Choosing a suitable vocabulary is a fraught process, often due to uncertain potential, insufficient trial time, conflicting perceptions, lack of knowledge, varying performance, poor goal-setting & inadequate data collection/analysis.
English, with all its challenges & complexities remains the simple goal, not a conveniently simplified & distorted version that is good enough for AAC users. Complete command of language, including full literacy, is the pinnacle, but there are many interim & intermediate stages that are valuable & worthwhile to the varied array of people using AAC systems.
An important consideration is to choose an AAC system that has the capacity to truly grow with the child along the AAC journey. Children of two & a half to three years of age are striving to express themselves with difficult pronouns & verb tenses (1). Can the AAC system being evaluated cope with this sort of demand while still being able to expand further to offer mature, precise language?
Young children dependent upon AAC also need a language system that can blend in emergent literacy through spell-based options & phonetics in conjunction with symbolic representation of words.
A good AAC system will already contain all the core & fringe vocabulary an emergent communicator could need. However, customisation should always be available within the program in a quick & easy manner, ensuring that new words & all correct morphology can be included. Often personalisation & keywords specific to a single user & their family & peers, is a terrific motivator & ensures better engagement.
Included vocabularies should reflect known word lists that are appropriate to various developmental milestones, having referenced the large body of research in natural language development & more AAC specific data.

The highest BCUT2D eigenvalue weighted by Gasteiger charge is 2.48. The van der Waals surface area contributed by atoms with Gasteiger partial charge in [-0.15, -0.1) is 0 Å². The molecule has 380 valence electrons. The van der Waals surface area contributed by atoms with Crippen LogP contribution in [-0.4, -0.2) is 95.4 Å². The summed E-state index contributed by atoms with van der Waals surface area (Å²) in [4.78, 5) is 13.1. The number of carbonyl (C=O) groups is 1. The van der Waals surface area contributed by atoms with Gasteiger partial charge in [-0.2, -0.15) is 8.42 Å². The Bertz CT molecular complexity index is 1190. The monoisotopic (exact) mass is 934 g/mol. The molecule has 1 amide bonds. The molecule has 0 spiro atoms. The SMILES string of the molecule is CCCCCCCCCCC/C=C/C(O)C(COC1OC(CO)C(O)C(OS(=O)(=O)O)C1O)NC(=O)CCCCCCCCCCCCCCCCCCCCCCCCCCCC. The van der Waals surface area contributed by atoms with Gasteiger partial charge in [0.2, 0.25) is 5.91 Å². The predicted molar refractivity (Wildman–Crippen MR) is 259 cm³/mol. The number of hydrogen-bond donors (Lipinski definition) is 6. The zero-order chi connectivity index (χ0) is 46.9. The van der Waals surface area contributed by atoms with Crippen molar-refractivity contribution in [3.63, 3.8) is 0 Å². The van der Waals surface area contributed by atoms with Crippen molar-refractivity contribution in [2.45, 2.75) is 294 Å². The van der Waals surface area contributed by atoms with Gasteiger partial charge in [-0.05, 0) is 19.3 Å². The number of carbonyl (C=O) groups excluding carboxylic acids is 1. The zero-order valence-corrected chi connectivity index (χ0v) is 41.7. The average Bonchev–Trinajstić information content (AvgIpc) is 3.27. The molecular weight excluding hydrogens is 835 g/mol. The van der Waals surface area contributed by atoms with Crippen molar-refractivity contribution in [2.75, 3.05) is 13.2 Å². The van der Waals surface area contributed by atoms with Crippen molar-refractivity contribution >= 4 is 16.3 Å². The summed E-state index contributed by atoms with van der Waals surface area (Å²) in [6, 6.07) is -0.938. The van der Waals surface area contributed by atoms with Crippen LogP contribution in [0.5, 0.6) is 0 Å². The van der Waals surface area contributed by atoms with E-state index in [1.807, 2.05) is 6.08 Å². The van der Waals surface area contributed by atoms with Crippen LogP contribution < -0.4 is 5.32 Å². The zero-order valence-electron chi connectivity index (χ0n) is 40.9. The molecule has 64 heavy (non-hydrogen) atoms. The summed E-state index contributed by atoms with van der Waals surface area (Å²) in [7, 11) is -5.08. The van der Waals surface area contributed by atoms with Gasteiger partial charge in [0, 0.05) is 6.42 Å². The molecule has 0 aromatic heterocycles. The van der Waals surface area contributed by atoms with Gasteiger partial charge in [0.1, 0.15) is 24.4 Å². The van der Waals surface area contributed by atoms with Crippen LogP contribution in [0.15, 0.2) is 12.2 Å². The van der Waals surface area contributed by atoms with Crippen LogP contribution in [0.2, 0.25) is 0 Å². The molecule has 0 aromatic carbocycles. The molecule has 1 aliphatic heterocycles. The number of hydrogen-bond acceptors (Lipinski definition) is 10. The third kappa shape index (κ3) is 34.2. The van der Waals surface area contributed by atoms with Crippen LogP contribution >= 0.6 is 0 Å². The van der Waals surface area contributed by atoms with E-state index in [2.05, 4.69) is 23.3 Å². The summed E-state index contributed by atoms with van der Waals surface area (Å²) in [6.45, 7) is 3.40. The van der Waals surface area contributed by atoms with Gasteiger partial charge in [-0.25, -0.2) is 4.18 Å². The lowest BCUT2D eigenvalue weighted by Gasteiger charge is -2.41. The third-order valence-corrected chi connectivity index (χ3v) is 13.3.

Robust AAC systems are able to accommodate prescription errors. Trials often last only 2 to 3 weeks at best & may overestimate a child's ability to progress or seriously underestimate it. This is often the case with a first encounter with AAC. It might be necessary to shift from one grid size to another.
Liberator's Accent range provides the 3 Methods of Representing Language, plus each device offers a full array of grid sizes, from 4, 8, 15, (all single-hit only) through to 18, 36, 45, 60, 84 & 144 (all both single-hit & sequenced [Unity} options). The larger they are the greater the richness of vocabulary while ease of navigation is improved.
The Accents additionally contain Page-Based options, Core Scanner (unique switch accessed core vocabulary-focussed), easyChat (single-hit + text), Essence (text-based), LAMP Words For Life (84 location only), WordCore & WordPower vocabularies. Symbol sets can include Minsymbols & PCS.
The NovaChat range comprises many (single-hit) vocabularies Multi-Chat (15 grid size), My Quick Chat (4, 8, 12 grid sizes), WordPower (20, 25, 42, 48, 60, 80, 108 grid sizes), Essence (text) & Vocab PC. Symbol sets include SymbolStix & PCS.
Liberator's own rugged LR8 device can be loaded with either LAMP Words For Life (84 location) or the full NovaChat software range, or even both together.
- Baker & Sementelli, Closing the Gap 2005